Project Guidelines

Projects are an important component of this course. You will be expected to complete several projects this semester. Each project will present you will a substantial problem to solve. Solving the problem will take two to three weeks. You will be working in groups of three or four students. All the members of your project group will receive the same grade for the project. Here are some suggestions:

Group work: Be sure you get off to an early start, since project require extensive thought and development of ideas as well as clear, concise writeups. Your group should meet shortly after the project is assigned to map out a solution strategy and several more times during the actual solution period. Often when a group is writing up its report, someone finds that there is an error (or gap) in the proposed solution. Therefore, you should aim to have your report completed well before it is due.

Consultations: You should feel free to consult me about your projects. I will try to point you away from undue difficulties without giving away the heart of the project. You may also consult with the instructor of another section doing projects, provided that instructor is willing and able to meet with you. You may not consult with students in other groups (this is only to avoid an unfair situation where groups A and B share things while C and D work by themselves) or others. You may consult textbooks for formulas, etc, but not for copying without thinking. You must understand each step of every part of your solution.

Formal writeup: Your final report is to be typed on standard 8.5 x 11 " paper. Equations and graphs may be neatly hand written. Graphs are to be clearly drawn and well labeled or computer produced. Be sure that the names of all the members of the group appear on the cover page.

Audience: In writing your report, assume the reader is a student in another calculus class who has not worked on this project. Annotate any derivations that appear in the report, and explain the steps in your reasoning.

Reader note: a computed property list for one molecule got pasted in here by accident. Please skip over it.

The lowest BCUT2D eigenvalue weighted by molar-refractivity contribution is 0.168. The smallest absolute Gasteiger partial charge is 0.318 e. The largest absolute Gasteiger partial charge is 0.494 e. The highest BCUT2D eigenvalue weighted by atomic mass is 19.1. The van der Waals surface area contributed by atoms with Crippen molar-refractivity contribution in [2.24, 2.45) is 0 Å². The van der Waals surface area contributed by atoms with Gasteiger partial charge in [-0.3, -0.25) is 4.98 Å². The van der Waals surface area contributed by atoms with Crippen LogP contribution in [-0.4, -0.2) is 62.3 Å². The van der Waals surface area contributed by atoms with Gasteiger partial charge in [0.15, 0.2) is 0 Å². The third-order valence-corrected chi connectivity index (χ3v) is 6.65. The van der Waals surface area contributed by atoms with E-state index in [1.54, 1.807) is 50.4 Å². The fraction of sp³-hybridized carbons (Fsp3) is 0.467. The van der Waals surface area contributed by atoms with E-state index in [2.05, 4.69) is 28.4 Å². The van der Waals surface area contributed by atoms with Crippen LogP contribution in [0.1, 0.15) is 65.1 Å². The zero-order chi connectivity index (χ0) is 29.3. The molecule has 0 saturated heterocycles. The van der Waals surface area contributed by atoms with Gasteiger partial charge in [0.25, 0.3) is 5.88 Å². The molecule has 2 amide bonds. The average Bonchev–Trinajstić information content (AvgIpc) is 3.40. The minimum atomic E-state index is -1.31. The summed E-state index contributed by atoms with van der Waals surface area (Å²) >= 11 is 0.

Take as much pride in your report as you would if you were writing it for an employer on whom you wish to make a favorable impression.

Efficiency: Here are some suggestions to help you work more efficiently. First, re-read the handout you were given at the beginning of the semester, Some Suggestions on Working in Groups; the same tips and techniques which you have used for in-class Activities can easily be translated into strategies for your Projects. Also, when you are finished with a part of the project, you might want to write up that part, to help avoid an "all nighter" the night before the project is due. Word processing will be a big help since it makes it easy to make changes if/when you catch mistakes. Word processing also makes it possible for different people to share in the typing of the report. You should avoid a group setup where one person does the "thinking" and another is responsible for "production" of the report. If you don't know any word processing see me. I am assuming you all have some experience with word processing.

Meetings: Meetings should have some structure and a time limit (of course if you are making progress by leaps and bounds, you can certainly extend the meeting so long as that does not cause a problem for anyone). You should each think about the project before the meeting. Before the end of any meeting you should decide what is to be done (and who is doing it) before the next meeting.

Log: Your group should keep a log. The log should be handed in with your final report. It should include at least the following: dates and times the group met, members who attended that meeting, brief summary of any decisions reached (e.g. Mary will type up this part, Pat will draw a graph, we will use Word-perfect on the report, Chris will investigate =4 for next time, etc.)

Evaluation of the experience: Each member should hand in an evaluation of the group's performance. Did your group work well cooperatively? Explain why or why not. These reports should be individual, and I will keep them confidential. Although I will not use these reports in assigning grades for the project, they may be helpful in determining future group assignments. You should also include in the evaluations any suggestions, improvements, or comments about the project.

Modified and adapted from "Guidelines for Projects" in Calculus: An Active Approach with Projects and Appendix B of Student Research Projects in Calculus